Collards (35 days)
Collards or collard greens are thought of as a staple of only the Southern U.S. but they are equally popular in parts of Europe, India, South America and Africa. They are grown for the large thick leaves and do not form heads. The flavor is milder than turnip greens or mustard and the leaves more substantial. After exposure to cold weather and mild frost the flavor improves. Plant in rows or sow over an area. Cook by blanching. Some of the natural chemical compounds in collards build up the human immune system and have anti-cancer properties.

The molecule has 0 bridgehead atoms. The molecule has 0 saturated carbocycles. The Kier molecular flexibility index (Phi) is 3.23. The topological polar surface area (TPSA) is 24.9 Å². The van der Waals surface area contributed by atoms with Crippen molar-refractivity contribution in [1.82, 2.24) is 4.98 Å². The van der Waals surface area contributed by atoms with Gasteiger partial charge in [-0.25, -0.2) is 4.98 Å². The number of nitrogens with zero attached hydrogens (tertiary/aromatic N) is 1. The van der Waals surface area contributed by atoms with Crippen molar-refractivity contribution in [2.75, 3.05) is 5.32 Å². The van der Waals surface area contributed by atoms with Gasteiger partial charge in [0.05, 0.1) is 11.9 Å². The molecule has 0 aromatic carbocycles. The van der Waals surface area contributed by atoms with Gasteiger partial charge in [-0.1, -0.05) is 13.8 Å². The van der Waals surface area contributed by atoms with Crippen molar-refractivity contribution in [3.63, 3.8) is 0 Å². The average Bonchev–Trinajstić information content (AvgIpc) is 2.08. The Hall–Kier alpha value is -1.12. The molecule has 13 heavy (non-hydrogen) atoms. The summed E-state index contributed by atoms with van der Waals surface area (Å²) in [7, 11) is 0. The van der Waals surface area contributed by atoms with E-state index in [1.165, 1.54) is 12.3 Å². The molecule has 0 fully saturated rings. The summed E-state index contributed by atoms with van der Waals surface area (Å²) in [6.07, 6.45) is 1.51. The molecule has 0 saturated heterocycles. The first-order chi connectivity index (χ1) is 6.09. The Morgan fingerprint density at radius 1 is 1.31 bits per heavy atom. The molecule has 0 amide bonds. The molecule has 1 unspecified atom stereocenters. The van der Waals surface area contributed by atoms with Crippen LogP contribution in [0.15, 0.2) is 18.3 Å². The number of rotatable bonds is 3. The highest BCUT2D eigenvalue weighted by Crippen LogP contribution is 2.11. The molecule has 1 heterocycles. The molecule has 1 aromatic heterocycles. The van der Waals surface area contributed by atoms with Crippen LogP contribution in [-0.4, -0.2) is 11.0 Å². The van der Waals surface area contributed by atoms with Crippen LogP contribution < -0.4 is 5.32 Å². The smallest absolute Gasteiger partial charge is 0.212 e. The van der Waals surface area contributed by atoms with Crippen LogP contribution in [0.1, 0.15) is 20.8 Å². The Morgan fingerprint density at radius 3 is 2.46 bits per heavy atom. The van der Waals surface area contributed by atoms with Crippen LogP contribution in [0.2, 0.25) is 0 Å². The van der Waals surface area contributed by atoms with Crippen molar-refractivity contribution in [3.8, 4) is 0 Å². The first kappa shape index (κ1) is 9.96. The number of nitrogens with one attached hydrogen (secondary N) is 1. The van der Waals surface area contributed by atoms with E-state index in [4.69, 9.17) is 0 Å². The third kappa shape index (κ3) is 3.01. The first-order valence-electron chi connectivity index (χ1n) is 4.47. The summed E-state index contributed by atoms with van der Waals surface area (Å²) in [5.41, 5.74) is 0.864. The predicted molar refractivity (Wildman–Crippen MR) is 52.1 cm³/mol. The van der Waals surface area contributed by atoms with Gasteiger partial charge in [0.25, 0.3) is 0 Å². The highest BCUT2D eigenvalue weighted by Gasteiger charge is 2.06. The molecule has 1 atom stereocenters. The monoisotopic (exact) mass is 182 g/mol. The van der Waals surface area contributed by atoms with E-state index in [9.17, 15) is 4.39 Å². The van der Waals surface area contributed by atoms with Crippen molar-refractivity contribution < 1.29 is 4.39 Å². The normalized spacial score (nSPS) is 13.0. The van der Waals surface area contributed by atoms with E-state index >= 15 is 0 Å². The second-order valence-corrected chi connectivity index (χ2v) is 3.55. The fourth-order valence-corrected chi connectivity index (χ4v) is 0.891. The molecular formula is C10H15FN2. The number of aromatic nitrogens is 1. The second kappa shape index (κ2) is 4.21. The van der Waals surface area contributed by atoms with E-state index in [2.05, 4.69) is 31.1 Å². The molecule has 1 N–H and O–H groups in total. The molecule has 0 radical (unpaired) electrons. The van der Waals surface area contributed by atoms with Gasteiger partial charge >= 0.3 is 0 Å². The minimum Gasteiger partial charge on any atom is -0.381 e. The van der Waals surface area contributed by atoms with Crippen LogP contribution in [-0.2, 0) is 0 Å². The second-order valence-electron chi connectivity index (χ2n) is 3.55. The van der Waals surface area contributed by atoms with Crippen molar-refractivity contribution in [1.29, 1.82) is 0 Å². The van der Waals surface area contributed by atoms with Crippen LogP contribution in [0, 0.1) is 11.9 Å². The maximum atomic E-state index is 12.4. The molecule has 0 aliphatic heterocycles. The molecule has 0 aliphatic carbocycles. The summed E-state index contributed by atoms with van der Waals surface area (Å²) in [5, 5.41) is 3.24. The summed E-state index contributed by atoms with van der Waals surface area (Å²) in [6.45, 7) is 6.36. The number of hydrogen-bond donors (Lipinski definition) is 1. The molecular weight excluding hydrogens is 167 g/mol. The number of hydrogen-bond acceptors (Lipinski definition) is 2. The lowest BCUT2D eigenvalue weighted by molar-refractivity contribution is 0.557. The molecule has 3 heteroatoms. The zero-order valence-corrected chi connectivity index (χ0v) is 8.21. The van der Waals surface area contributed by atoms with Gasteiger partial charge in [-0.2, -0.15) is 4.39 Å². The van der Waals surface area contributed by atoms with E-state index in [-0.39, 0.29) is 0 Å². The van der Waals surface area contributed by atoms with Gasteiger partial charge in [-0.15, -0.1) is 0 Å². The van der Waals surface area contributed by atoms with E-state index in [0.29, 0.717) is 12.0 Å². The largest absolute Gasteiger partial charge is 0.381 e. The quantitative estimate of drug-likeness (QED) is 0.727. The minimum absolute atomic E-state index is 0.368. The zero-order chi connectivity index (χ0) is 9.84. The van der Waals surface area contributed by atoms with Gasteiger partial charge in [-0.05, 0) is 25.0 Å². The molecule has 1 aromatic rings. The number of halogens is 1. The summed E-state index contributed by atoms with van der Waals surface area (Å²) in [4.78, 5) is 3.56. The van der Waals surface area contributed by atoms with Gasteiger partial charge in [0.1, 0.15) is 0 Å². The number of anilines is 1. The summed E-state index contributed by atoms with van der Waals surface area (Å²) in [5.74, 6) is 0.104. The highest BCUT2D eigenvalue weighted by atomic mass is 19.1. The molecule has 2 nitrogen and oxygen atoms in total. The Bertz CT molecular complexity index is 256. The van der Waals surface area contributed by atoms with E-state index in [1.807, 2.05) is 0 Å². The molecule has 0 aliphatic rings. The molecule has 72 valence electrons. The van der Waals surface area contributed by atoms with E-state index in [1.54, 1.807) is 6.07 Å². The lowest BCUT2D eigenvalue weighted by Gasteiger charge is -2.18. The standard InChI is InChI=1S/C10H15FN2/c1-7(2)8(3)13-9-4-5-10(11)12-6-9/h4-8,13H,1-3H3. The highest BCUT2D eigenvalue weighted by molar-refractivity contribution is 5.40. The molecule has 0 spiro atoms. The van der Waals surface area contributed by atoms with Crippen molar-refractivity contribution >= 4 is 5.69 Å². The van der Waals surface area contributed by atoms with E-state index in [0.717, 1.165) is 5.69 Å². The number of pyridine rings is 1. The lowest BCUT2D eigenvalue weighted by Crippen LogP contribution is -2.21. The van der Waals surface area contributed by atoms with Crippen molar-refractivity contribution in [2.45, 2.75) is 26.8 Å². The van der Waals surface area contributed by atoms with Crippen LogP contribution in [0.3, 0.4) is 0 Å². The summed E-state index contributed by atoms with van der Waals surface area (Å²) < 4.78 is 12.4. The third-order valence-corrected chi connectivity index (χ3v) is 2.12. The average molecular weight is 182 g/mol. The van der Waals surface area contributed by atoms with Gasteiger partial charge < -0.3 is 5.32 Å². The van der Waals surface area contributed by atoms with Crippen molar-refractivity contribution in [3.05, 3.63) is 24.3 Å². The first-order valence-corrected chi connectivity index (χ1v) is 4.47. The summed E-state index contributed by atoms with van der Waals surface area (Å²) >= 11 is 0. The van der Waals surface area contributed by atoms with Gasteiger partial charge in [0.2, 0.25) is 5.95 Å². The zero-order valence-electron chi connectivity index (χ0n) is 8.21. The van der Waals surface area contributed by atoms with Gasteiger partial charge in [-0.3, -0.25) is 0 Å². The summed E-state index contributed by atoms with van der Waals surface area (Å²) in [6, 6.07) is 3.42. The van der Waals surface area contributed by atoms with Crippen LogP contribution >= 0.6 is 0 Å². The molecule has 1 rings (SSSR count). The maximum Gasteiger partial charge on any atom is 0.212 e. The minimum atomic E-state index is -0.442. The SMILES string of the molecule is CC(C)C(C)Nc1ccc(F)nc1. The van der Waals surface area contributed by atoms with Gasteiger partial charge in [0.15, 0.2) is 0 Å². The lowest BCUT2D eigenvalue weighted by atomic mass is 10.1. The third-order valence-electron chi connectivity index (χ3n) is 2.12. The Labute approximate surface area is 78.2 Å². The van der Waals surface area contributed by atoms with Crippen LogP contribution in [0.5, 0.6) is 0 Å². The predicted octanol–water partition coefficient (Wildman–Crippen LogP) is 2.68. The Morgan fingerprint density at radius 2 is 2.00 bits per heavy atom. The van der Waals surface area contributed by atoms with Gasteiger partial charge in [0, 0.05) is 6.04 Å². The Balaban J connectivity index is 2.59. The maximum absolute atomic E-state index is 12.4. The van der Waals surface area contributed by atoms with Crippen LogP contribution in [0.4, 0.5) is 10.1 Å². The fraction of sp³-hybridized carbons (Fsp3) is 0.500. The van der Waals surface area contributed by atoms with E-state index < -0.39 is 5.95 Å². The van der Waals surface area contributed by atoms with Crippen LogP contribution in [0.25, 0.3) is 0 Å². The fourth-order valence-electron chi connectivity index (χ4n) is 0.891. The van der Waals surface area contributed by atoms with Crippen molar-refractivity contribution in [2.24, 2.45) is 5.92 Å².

Plant the seed in the late winter and in the fall about a month before the first frost date. Make a trench about 1/2 inch deep and then cover lightly.
Thin to prevent crowding. Harvest the outer leaves as they mature. Harvest can last until early May or whenever temperatures reach 80 degrees or more. In areas with mild winters collards will often survive all winter.
Like all leaf crops worms and other chewing insects can be a problem. Nature's Guide Diatomaceous Earth or Nature's Guide Tomato and Pepper Spray will control them.